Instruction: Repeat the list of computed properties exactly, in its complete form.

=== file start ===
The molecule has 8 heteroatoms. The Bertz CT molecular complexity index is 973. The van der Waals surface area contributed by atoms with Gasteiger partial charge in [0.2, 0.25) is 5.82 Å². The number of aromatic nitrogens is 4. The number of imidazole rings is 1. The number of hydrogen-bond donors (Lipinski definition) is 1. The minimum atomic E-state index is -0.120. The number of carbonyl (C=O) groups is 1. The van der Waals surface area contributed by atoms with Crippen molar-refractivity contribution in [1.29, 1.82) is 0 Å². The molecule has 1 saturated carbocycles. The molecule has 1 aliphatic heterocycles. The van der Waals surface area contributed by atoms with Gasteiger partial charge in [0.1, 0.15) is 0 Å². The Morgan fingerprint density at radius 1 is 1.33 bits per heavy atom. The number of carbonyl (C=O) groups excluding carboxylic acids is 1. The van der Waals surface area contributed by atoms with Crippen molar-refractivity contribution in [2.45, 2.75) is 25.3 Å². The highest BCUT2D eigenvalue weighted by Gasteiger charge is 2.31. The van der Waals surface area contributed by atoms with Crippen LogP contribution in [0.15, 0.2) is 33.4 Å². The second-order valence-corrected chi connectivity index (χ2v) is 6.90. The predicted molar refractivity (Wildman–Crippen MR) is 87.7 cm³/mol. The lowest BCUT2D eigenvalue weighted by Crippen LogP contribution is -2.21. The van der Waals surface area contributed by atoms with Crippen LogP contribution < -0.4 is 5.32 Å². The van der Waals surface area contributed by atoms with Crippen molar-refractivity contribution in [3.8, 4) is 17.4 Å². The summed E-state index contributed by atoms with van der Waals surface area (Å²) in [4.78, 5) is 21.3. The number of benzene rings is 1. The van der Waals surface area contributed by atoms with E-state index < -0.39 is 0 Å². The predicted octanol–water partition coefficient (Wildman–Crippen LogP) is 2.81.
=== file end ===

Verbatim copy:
The molecule has 8 heteroatoms. The Bertz CT molecular complexity index is 973. The van der Waals surface area contributed by atoms with Gasteiger partial charge in [0.2, 0.25) is 5.82 Å². The number of aromatic nitrogens is 4. The number of imidazole rings is 1. The number of hydrogen-bond donors (Lipinski definition) is 1. The minimum atomic E-state index is -0.120. The number of carbonyl (C=O) groups is 1. The van der Waals surface area contributed by atoms with Crippen molar-refractivity contribution in [1.29, 1.82) is 0 Å². The molecule has 1 saturated carbocycles. The molecule has 1 aliphatic heterocycles. The van der Waals surface area contributed by atoms with Gasteiger partial charge in [0.1, 0.15) is 0 Å². The Morgan fingerprint density at radius 1 is 1.33 bits per heavy atom. The number of carbonyl (C=O) groups excluding carboxylic acids is 1. The van der Waals surface area contributed by atoms with Crippen molar-refractivity contribution in [2.45, 2.75) is 25.3 Å². The highest BCUT2D eigenvalue weighted by Gasteiger charge is 2.31. The van der Waals surface area contributed by atoms with Crippen LogP contribution in [0.15, 0.2) is 33.4 Å². The second-order valence-corrected chi connectivity index (χ2v) is 6.90. The predicted molar refractivity (Wildman–Crippen MR) is 87.7 cm³/mol. The lowest BCUT2D eigenvalue weighted by Crippen LogP contribution is -2.21. The van der Waals surface area contributed by atoms with Crippen LogP contribution < -0.4 is 5.32 Å². The van der Waals surface area contributed by atoms with Crippen molar-refractivity contribution in [3.8, 4) is 17.4 Å². The summed E-state index contributed by atoms with van der Waals surface area (Å²) in [4.78, 5) is 21.3. The number of benzene rings is 1. The van der Waals surface area contributed by atoms with E-state index < -0.39 is 0 Å². The predicted octanol–water partition coefficient (Wildman–Crippen LogP) is 2.81.